Project tackles our future

“The Faithful Futures Project is working to prepare the church for the next 10 to 15 years,” says Moderator Rev David Fotheringham.

I’ve recently found myself reflecting on the passage in 1 Corinthians 3, where Paul talks about the foolishness of one follower of Christ saying “I belong to Paul”, while someone else says “I belong to Apollos”, when ultimately all belong to Christ, and Christ belongs to God – as Paul concludes at the end of that chapter.

Along the way through the chapter Paul talks about how anyone involved in the work of building up the community in the love of God is a co-labourer with God.

We work with confidence that God’s Spirit is in us together, and with humility about the limits of our own understanding.

This passage has plenty to say to us among the broad family that is the Uniting Church across Victoria and Tasmania. It has plenty to say about relationships with other denominations too.

While I usually prefer to think of our relationship with God as being that of children or friends who are beloved of God, there is some value in the language of being co-labourers when we are talking about the work of building up the community in the love of God – and the point that Paul makes in this passage is that we are labourers together.

One of the key projects that I’m involved in as Moderator is the Faithful Futures Project, which is very much about the presbyteries and the Synod working together to help to plan for the Church over the next 10-15 years.

I’ve mentioned this project a few times, but as not everyone knows all of the details let me answer a few questions about it here.

What is the Faithful Futures Project?

The Faithful Futures Project is working to prepare the church for the next 10 to 15 years. The project was initiated out of conversation at the Presbytery Synod Forum recognising that there are common challenges and opportunities for the church right across Victoria and Tasmania.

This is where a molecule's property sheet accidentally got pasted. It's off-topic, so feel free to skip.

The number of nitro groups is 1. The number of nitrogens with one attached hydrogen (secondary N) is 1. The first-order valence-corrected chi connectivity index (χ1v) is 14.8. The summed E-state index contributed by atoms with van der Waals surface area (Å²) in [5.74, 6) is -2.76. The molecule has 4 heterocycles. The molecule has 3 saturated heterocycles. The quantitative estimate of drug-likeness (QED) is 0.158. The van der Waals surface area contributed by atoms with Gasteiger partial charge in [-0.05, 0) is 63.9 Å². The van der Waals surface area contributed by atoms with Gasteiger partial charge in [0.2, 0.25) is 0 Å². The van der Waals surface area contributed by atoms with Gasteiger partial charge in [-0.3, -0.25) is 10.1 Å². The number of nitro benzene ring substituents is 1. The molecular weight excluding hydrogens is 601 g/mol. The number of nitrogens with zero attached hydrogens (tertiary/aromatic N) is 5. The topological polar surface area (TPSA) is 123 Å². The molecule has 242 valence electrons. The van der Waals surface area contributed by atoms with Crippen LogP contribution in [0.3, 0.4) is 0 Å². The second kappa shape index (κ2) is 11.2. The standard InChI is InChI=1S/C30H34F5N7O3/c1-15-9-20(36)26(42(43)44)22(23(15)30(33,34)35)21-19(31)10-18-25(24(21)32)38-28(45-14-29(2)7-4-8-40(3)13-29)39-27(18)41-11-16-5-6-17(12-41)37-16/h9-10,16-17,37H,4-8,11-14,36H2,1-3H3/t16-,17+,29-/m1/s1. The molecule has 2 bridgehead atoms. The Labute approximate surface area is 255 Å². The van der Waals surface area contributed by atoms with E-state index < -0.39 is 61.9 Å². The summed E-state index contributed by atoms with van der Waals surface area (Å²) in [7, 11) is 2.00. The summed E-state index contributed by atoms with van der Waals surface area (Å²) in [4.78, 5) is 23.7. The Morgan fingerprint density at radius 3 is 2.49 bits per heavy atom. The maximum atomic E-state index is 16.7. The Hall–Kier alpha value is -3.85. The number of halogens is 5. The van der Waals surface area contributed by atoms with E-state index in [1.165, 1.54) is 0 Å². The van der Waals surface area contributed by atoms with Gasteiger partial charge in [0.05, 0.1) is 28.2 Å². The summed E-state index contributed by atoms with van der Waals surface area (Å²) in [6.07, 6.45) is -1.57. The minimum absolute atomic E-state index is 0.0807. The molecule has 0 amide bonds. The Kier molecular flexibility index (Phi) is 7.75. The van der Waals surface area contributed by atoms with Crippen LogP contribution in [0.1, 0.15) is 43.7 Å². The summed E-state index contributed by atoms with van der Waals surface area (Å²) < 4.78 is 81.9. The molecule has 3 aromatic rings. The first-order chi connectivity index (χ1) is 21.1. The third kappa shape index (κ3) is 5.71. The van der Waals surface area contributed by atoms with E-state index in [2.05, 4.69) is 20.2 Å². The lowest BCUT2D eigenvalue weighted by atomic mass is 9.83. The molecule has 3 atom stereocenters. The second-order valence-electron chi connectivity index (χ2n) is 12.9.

Some of the challenges include the changing age profile and size of congregations, availability of leadership, and the burden of property maintenance. Some of the opportunities include growing in ways of worship, witness and service that are already being experimented with, listening for where God’s Spirit is inviting us to reach out in faith, love and hope.

Who is involved in the project?

Project meetings have included up to two members of each Presbytery, along with up to two from the Synod Standing Committee, with me chairing. A member of the Synod Intercultural Forum has always been invited. Contributions from members of eLM and representatives from Uniting Vic.Tas and Uniting AgeWell have also been welcomed.

After the initial meeting, a small steering group consisting of Prof Tom Spurling (Port Phillip East), Deb Bye (Gippsland), Rev Linley Liersch (Port Phillip West) and myself have been meeting regularly to help to guide the Project.

What is the vision?

The Vision of Following Christ, walking together as First and Second Peoples, seeking community, compassion and justice for all creation resonates strongly through the Uniting Church across Victoria and Tasmania. Some presbyteries have this (or similar) as their Vision statement; it has been the vision statement for the Synod since 2016. More information about the statement can be found at

What is the hoped for outcome of the project?

All presbyteries have various versions and degrees of strategic planning, which was our starting point – along with the strategic framework for the Synod, which is due for renewal in any case. Given the common challenges and opportunities, albeit with plenty of local particularities, it makes sense for some strategic planning to be shared commonly across Victoria and Tasmania.